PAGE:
Pope Benedict today accepted the resignation of Bishop Donal Murray of Limerick, Ireland. The Dublin (Murphy) Report described the way the bishop had dealt with allegations of the abuse of children by a priest in the Archdiocese of Dublin as 'inexcusable'. Bishop Murray was an auxiliary bishop of the archdiocese at the time.
Statement by Bishop Donal Murray on his resignation as Bishop of Limerick
17 December 2009
Bishop Donal Murray has today, 17th December 2009, confirmed that the Pope has accepted his resignation with immediate effect as Bishop of the Diocese of Limerick. Bishop Murray’s resignation has been announced by the Holy See today at 11 a.m.
Announcing his decision to a congregation, including priests of the Diocese, people working in the Diocesan Office and the Diocesan Pastoral Centre, at 11 a.m. in St. John’s Cathedral, Bishop Murray said: “I met the Cardinal Prefect of the Congregation for Bishops on Monday 7th December. I asked him to bring my resignation as Bishop of Limerick to Pope Benedict. The Holy Father has accepted my resignation which takes effect from this morning at 11 a.m. Irish time.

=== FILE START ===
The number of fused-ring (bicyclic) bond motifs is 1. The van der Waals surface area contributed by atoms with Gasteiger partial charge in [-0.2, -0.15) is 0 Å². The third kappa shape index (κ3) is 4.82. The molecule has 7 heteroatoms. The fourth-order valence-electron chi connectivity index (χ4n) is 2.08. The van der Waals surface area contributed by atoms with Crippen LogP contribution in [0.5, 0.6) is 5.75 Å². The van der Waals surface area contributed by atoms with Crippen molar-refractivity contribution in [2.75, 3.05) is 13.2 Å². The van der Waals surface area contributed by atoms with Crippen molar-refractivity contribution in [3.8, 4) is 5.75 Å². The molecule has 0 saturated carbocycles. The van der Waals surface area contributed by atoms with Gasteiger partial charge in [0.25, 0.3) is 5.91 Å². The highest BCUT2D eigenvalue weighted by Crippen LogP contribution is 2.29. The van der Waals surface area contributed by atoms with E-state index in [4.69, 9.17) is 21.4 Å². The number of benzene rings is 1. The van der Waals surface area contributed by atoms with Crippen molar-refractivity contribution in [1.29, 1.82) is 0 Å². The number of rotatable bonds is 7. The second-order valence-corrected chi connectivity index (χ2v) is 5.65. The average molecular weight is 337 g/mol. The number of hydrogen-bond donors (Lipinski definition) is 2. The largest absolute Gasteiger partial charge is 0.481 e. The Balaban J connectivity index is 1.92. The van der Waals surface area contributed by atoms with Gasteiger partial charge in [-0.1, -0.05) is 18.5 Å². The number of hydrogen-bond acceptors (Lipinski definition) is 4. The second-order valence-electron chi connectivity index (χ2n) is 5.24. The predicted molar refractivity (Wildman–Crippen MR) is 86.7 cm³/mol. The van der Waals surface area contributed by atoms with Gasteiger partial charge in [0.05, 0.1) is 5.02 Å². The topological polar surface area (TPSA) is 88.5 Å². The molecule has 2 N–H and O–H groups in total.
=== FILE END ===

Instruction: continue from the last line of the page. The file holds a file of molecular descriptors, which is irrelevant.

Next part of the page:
“I have heard the views of many survivors, especially in the days following the publication of the Murphy Report. Some expressed the wish that I should resign; others asked me not to do so. I know full well that my resignation cannot undo the pain that survivors of abuse have suffered in the past and continue to suffer each day. I humbly apologise once again to all who were abused as little children. To all survivors of abuse I repeat that my primary concern is to assist in every way that I can, on their journey towards finding closure and serenity.
“A bishop is meant to be a person who seeks to lead and inspire all the people of the diocese in living as a community united in the truth and love of Christ. I asked the Holy Father to allow me to resign and to appoint a new bishop to the Diocese because I believe that my presence will create difficulties for some of the survivors who must have first place in our thoughts and prayers.
“Let my last words as Bishop of Limerick be those I spoke in St. Joseph's on 29th November last: ‘We are people who believe that God’s mercy and God’s healing are without limit. We are meant to be bearers of that hope to one another and especially to people whose trust was betrayed when they were just little children and who endured the terror, helplessness and suffering inflicted by a frightening and dominant adult. They should always have a special place in our prayers’."